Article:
In last week's commentary, I wrote the following:
"So how will stocks, bonds and other assets respond to the Fed decision? I believe that the Fed will under-deliver, effectively disappointing growth stock enthusiasts. It will be 25 basis points and a whole lot of vague references to data dependence.
The likely result? Bond yields will continue to drift lower over the weeks ahead, compelling the Fed to cut again in the near future. This will be positive for yield-sensitive assets like iShares Core Treasury (BATS:GOVT), VanEck Preferred Ex Financials (NYSEARCA:PFXF), Invesco S&P 500 High Dividend Low Volatility (NYSEARCA:SPHD) and Vanguard Real Estate (NYSEARCA:VNQ).
While the near term may see the S&P 500 struggle for direction, if not correct 4%-5%, the promise of future Fed stimulus may keep broader market indexes from dropping further. At least for now."
Not a perfect take, but pretty darn close. When the rest of the world is aggressively easing and Fed Chairman Powell talks about a 'mid-cycle adjustment,' you're going to get a fair amount of volatility.
The 30-year U.S. Treasury yield is near an all-time record low. The 10-year U.S. Treasury yield only has less than one quarter of a point to go. This will likely force the Federal Reserve to cement a new easing cycle, as opposed to the original notion of an insurance cut within an enduring economic expansion.
Many would argue that the stock correction is modest in the context of extremely positive year-to-date results. That's accurate.
What those folks have neglected to identify, however, are the better performing assets since the credit cycle peaked in October 2018. They have been too busy talking up the new all-time highs for the S&P 500 and Nasdaq.
Late credit cycle assets have been relative outperformers since the Fed tightening train hit its brick wall in October of 2018. Treasury bonds, higher quality investment-grade bonds, preferred stock, REITs, and dividend producers - they've been less volatile and better for portfolios than riskier junk bonds and broader equity barometers.
Those who express confidence in the resilience of the U.S. economy are not wrong. Our consumer-based expansion has been surprisingly durable for 10 years and three months.
On the other hand, the world's recessionary pressures can spread to our shores. At the moment, influential economic powerhouses are struggling with sub-50 PMI readings. (Note: Below 50 implies contraction.)
China: 49.7 (3rd consecutive below 50)
Japan: 49.4 (3rd consecutive below 50)
Granted, stocks are behaving themselves (more or less) largely because there's a widespread belief that the Fed can fix anything. The shift from monetary tightening to monetary neutrality in December-January helped confirm that bias.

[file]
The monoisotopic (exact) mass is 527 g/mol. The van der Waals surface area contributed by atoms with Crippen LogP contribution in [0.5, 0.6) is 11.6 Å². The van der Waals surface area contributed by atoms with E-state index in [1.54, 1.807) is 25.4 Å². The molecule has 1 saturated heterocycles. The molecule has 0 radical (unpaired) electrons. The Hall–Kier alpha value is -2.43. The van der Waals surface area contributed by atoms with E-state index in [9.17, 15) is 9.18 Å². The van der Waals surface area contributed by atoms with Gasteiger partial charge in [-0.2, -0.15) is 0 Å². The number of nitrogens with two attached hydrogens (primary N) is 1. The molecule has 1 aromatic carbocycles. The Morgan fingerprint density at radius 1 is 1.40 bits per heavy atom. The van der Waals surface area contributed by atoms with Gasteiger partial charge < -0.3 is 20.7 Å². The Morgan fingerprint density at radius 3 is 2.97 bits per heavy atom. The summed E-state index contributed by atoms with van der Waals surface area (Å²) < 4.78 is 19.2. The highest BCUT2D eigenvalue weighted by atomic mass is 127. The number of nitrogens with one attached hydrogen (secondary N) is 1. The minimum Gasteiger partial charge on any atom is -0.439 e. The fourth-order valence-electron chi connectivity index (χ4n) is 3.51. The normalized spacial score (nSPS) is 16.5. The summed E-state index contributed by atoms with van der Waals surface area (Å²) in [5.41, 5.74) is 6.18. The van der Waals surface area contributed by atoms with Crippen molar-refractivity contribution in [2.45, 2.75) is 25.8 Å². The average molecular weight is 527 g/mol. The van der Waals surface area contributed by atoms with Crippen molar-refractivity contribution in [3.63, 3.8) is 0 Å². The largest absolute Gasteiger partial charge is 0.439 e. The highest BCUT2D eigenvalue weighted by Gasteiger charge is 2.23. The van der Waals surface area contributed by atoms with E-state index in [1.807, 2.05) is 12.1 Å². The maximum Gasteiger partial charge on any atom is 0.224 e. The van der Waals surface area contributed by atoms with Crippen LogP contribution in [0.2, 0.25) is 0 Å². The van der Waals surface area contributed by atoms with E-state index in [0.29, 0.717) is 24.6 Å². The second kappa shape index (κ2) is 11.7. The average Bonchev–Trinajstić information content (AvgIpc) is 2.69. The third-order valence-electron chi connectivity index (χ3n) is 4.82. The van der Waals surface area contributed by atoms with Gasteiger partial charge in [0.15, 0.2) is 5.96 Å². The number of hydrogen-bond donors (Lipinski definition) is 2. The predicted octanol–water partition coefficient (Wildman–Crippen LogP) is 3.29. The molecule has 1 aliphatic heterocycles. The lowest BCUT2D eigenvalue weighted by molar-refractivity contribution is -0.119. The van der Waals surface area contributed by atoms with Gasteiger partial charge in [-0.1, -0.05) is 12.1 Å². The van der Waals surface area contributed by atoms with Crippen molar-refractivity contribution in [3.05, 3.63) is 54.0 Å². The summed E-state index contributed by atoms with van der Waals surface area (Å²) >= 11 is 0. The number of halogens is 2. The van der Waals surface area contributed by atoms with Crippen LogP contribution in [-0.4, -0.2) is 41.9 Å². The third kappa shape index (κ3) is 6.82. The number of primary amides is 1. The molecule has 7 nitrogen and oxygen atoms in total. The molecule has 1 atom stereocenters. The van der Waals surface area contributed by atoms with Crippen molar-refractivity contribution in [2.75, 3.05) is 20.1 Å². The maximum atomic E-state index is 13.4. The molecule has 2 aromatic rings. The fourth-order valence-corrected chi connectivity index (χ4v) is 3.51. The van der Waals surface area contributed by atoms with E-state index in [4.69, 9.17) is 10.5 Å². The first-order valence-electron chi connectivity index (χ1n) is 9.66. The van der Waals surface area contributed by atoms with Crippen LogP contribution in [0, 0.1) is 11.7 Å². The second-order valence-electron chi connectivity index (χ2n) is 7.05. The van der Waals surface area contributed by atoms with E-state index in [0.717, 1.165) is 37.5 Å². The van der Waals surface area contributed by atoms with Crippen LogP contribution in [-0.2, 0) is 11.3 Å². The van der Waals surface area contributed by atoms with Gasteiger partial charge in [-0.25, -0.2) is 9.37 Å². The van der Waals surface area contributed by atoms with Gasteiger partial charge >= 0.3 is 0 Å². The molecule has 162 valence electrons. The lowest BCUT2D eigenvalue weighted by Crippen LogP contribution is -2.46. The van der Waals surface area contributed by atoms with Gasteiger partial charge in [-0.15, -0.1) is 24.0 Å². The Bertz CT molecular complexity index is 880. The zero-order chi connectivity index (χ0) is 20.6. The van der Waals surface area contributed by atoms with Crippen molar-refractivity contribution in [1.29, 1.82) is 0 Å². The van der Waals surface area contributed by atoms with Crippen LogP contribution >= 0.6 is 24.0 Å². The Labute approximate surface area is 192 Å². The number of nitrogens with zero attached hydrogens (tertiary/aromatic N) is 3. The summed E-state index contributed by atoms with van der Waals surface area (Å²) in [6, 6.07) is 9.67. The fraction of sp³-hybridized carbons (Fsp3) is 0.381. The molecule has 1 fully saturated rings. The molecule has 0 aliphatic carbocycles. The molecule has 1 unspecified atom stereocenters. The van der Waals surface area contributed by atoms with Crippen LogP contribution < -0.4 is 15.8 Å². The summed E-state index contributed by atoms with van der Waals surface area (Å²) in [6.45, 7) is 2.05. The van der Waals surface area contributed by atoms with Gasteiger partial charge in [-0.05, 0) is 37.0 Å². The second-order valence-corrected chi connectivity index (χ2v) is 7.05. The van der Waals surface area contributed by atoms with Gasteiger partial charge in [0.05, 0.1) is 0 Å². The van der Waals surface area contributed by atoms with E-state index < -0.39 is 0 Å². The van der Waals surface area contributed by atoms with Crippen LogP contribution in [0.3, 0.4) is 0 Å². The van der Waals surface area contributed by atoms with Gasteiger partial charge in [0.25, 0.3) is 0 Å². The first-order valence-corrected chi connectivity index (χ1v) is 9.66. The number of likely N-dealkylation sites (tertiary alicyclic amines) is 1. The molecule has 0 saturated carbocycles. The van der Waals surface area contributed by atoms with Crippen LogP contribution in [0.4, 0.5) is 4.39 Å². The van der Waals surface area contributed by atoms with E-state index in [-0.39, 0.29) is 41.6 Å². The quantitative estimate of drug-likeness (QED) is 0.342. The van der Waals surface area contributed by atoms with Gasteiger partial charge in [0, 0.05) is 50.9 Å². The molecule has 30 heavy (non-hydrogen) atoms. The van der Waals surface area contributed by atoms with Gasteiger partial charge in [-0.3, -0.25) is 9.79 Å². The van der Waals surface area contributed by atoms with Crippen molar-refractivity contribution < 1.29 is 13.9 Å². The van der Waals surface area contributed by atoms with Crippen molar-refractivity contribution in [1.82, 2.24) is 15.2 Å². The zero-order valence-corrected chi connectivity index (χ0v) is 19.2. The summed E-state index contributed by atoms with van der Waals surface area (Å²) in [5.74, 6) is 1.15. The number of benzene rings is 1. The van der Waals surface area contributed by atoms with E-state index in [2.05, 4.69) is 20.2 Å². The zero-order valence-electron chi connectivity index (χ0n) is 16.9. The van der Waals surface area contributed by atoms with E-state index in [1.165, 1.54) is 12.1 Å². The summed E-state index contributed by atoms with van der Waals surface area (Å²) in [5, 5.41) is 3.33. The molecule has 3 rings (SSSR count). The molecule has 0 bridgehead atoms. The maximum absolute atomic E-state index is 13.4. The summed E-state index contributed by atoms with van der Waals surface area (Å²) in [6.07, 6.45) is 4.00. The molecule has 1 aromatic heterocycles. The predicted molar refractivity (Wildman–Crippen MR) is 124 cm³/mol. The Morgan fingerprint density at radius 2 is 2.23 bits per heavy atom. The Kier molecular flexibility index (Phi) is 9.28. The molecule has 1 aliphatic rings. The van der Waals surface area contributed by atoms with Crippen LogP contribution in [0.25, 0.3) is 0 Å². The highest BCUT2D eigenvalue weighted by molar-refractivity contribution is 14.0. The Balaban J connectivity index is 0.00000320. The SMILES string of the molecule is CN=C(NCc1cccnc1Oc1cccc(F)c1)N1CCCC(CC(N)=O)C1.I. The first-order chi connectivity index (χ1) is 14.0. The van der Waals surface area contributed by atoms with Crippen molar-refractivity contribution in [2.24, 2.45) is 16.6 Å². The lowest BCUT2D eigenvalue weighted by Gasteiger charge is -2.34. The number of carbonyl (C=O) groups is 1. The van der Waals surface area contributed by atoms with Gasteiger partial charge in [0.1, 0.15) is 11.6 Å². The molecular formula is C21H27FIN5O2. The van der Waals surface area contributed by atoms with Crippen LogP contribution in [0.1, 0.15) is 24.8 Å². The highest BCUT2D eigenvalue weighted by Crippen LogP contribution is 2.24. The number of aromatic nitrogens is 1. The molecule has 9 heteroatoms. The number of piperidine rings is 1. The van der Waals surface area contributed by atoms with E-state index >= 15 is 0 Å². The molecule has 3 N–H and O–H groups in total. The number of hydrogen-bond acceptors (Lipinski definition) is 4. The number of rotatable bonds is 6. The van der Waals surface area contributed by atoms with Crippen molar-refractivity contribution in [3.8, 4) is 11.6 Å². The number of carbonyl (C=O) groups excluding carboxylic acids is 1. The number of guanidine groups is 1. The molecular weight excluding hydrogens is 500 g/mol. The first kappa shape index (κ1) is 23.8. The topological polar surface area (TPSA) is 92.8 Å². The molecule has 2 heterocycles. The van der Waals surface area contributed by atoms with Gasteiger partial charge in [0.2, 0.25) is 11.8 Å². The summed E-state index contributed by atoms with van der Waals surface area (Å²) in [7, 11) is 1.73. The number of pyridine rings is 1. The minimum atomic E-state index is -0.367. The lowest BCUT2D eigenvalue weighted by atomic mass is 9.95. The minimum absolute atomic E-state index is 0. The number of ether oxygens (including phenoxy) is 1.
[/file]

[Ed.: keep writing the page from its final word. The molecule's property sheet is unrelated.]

Yet, the SPDR Gold Trust (NYSEARCA:GLD): SPDR S&P 500 (NYSEARCA:SPY) ratio is rising the way that it did in the fourth quarter of 2018. And spot gold has cracked $1500 from lower spot prices for the first time since early 2011. Those are safe haven indications, not "risk-on" endorsements.
Will a Fed shift from monetary neutrality to monetary easing, as the global bond market is demanding and as the White House is lobbying for, serve as a magic elixir? I'm not so sure.
Consider the sad reality that sovereign debt all the way out to 20-30 years in Germany, Switzerland, and Japan have negative yields. Their economies are not responding to monetary stimulus.
In contrast, the U.S. economy might hang in there if we witnessed quick resolution on trade agreements and the Fed immediately revisited zero rate policy with more QE. Getting 30-year mortgages below 2.5% might encourage consumers to buy the largest big ticket item of them all: homes.
Keep in mind, I'm not suggesting that the Fed should act. On the contrary, recessions are a natural part of cyclicality. Worse yet, ill-advised central bank manipulation is the primary reason why we're looking at the third bubble in the 21st Century.
Nevertheless, consumers, businesses, and governments have become hopelessly addicted to monetary and fiscal policy stimulus. The sooner the "fix," the more likely the current U.S. expansion can endure for a while longer. Absent the "fix," the more likely we will witness severe asset price depreciation.
Disclosure: Gary Gordon, MS, CFP is the president of Pacific Park Financial, Inc., a Registered Investment Adviser with the SEC. Gary Gordon, Pacific Park Financial, Inc, and/or its clients may hold positions in the ETFs, mutual funds, and/or any investment asset mentioned above. The commentary does not constitute individualized investment advice. The opinions offered herein are not personalized recommendations to buy, sell or hold securities. At times, issuers of exchange-traded products compensate Pacific Park Financial, Inc. or its subsidiaries for advertising at the ETF Expert web site. ETF Expert content is created independently of any advertising relationships.